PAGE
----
Four Clan Kitchen

What we eat everyday

Saag Paneer (Spinach and Cubed Cheese, plus a whole lot more)

Posted by fourclankitchen on December 5, 2010

Saag Paneer or Palak Paneer is standard fare in Indian restaurants around the world.  In my opinion, Indian restaurants ruin Indian food for the large part.  First, most of what you can get is Mughlai (Northwestern) cuisine, which is inspired by the festive  foods served in the Mughal Courts of Old Delhi. The other great cuisines of India are really not represented and this is a shame.  Second, mughlai food is rich stuff and uses milk products (yogurt, butter, clarified butter/ghee and cream) liberally, but judiciously.  Other flavors are  allowed a prime spot and make each dish unique, but still Mughlai.  Not so in most Indian restaurants, were the ready availability of cream, ghee etc.  make excess easy.  So Saag Paneer, which ought to be predominantly flavored with yogurt, tomato and spinach and finished with a bit of cream, is essentially turned into creamed spinach with Indian spices. This excess of  oil, butter and cream leaves you feeling not so good as you exit an Indian restaurant.

Real people don’t eat like this as every one knows.  Homemade saag paneer is mostly enriched with yogurt, which brigtens the dark and metallic taste of the spinach.

The non-traditional version that I describe below gets away from the cream fest and packs in as many vegetables in a cubic mm.  as possible.  I used yellow squash and chard stems here as thickeners and then  packed in the onions, tomatoes and spinach. The paneer/cubed Indian non-melting cheese is added in the end and the saag wraps around it as it thickens.


1/2 pound fresh baby spinach – about 6-7  packed cups, thoroughly rinsed.
3 large vine ripened tomatoes
1 cup cherry tomatoes
5 chard stems (no leaves). Omit if you dont have them or substitute with an extra summer squash
2 small summer squashes, peeled, seeded and chopped coarsely
1/4 small bell pepper,  coarsely chopped
1 anaheim pepper, coarsely chopped
4 cloves garlic, peeled
1 large onion, coarsely chopped
1/2 inch ginger, peeled and coarsely chopped

1/2 cup cilantro, rinsed  (optional)

2 tbs. oil
1 tbs. butter
Seeds of 4 cardmoms, lightly crushed

1 tsp. cumin seeds

1/4  tsp. cinnamon powder

1/4 tsp. turmeric

1 tsp. powdered cumin

1 tsp.  Hungarian sweet paprika

Salt to taste

2 tbs. whole milk yogurt (I use Brown Cow)

1/2 cup water


1. Coarsely chop and then pulse  the green peppers, peeled ginger and garlic in a food processor and set aside.

2. Next, coarsely chop and mince the onions in the food processor.  Now you are ready to start cooking and can chop the rest of the stuff as you go along.

3. Heat oil and butter in a large pot, preferably a dutch oven and add the cardamom and cumin seeds, followed by the pepper, ginger, garlic mix.  Lightly fry till fragrant, then add the onions and the cinnamon powder.   While the onions are frying (about 5 min), pulse the chard stems and squash in the food processor to a coarse mince. Add to the onions and continue frying till the onion mixes begins to soften (another 10 min).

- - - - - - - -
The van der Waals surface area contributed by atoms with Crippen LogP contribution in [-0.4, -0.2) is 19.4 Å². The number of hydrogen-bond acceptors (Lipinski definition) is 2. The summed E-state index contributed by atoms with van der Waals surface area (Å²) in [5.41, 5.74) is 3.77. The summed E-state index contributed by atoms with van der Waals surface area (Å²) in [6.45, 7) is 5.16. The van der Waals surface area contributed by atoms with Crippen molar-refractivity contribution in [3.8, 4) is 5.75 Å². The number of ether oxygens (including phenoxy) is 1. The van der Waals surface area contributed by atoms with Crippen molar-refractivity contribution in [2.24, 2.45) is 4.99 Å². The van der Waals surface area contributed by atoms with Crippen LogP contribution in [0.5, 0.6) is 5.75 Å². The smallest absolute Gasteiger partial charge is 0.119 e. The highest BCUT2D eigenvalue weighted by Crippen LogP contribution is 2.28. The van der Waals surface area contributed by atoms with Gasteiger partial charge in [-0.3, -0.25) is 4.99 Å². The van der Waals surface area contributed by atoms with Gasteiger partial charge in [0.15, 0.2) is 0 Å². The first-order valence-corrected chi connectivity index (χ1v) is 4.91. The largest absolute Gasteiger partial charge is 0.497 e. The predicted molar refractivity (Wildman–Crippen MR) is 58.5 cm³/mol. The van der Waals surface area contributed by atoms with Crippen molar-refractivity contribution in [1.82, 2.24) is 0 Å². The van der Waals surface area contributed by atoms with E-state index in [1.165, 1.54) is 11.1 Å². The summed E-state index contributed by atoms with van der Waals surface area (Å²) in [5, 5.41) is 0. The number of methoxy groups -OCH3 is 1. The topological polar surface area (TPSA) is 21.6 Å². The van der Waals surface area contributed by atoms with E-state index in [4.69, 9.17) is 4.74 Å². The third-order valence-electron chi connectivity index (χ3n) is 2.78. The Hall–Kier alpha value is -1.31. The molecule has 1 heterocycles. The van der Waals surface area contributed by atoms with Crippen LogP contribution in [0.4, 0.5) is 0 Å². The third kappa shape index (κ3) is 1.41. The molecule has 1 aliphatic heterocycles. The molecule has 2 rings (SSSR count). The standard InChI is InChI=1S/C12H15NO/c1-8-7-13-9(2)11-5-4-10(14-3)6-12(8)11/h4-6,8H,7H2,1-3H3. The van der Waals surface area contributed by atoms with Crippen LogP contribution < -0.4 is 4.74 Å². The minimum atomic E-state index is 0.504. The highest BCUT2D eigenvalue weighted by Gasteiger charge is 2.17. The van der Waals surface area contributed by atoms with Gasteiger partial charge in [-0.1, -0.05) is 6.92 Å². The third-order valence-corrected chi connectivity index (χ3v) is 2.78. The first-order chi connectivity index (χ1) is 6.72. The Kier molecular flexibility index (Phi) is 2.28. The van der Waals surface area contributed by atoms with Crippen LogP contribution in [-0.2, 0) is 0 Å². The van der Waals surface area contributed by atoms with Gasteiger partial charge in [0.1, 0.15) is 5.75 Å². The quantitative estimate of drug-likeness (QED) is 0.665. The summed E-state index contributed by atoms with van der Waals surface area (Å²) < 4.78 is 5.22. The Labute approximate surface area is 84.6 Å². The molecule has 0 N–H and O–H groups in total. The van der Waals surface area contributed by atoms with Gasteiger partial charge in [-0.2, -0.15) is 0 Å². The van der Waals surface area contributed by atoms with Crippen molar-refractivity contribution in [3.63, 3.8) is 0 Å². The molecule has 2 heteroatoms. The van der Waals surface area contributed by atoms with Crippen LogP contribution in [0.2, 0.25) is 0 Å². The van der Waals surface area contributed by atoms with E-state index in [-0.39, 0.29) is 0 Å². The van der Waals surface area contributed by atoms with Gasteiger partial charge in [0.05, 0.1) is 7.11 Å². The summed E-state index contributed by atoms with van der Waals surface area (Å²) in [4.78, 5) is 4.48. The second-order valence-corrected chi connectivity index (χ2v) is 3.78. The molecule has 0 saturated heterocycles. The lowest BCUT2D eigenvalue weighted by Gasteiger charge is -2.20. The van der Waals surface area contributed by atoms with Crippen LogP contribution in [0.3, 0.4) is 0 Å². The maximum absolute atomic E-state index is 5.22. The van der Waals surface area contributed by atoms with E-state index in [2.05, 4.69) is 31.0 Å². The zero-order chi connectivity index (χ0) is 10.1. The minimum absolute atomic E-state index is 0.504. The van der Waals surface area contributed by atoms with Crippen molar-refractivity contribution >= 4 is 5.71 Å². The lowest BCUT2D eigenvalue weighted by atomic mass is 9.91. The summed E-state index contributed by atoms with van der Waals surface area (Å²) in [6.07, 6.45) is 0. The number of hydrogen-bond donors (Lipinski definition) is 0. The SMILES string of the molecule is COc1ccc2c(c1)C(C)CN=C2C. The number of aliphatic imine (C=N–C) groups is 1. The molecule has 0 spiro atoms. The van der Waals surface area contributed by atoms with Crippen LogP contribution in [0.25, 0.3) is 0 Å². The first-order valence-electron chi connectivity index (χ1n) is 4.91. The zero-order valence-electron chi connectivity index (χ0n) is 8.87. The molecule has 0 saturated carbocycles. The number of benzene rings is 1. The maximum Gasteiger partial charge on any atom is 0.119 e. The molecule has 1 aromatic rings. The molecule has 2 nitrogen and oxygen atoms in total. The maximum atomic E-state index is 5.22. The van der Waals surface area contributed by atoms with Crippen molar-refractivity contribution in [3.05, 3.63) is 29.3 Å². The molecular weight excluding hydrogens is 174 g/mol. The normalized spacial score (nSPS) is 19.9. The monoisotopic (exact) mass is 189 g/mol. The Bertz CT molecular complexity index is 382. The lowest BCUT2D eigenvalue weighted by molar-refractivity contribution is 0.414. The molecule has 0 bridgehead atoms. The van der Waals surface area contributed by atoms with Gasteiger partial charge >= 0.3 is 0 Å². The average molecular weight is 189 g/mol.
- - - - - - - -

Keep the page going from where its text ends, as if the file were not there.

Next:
4. Meanwhile, pulse the tomatoes in the food processor till coarsely pureed. Add to the onion mix.  Mix thoroughly , add about 1/2 tsp of salt, then cover the pot with a lid.  Lower the flame to a medium low and let the tomatoes-onion mix melt to a mush-about 20 min.  Then take of the lid and let most of the liquid dry off.  You are now caramelizing the onions and tomatoes.  Ideally you would continue this till the onions and tomatoes release oil- I can’t stand to wait, so I get half way and then get on with it.  It tastes pretty good anyway.

5. Now add the turmeric, paprika, cumin and incorporate into the onion mix, frying 1-2 min.  Then add the yogurt, a tbs. at a time and stir until fully incorporated-about 2-3 min more.  Now add the spinach and 1/4 cup cilantro and mix again.  Cover with a lid and allow the leaves to wilt -about 5 min or so.  Let the spinach cook for another few minutes.  Taste and adjust the salt.

6. While the spinach is cooking, brown the paneer cubes.  You can either do this in a cast iron griddle, by adding a little bit of oil and then browning the paneer cubes on both sides (about 5-7 min total).  Or you can deep fry the cubes for 2-3 min so that they are brown on all sides.  Lightly salt the paneer cubes.

7. Add the remaining cilantro to the the spinach mix in the food processor.  Put it back in the dutch oven, add the water and simmer for a few minutes.  Then add the paneer.  Simmer for a few minutes more.   The sauce will thicken as it cools.

Serve with rice or any flat bread, along with raita or plain yogurt.

Use the saag as a basic sauce for potatoes, tofu or chicken, by simmering each in the saag and omitting the paneer.


2 Responses to “Saag Paneer (Spinach and Cubed Cheese, plus a whole lot more)”

  1. Can’t wait to try this! Sounds delicious!

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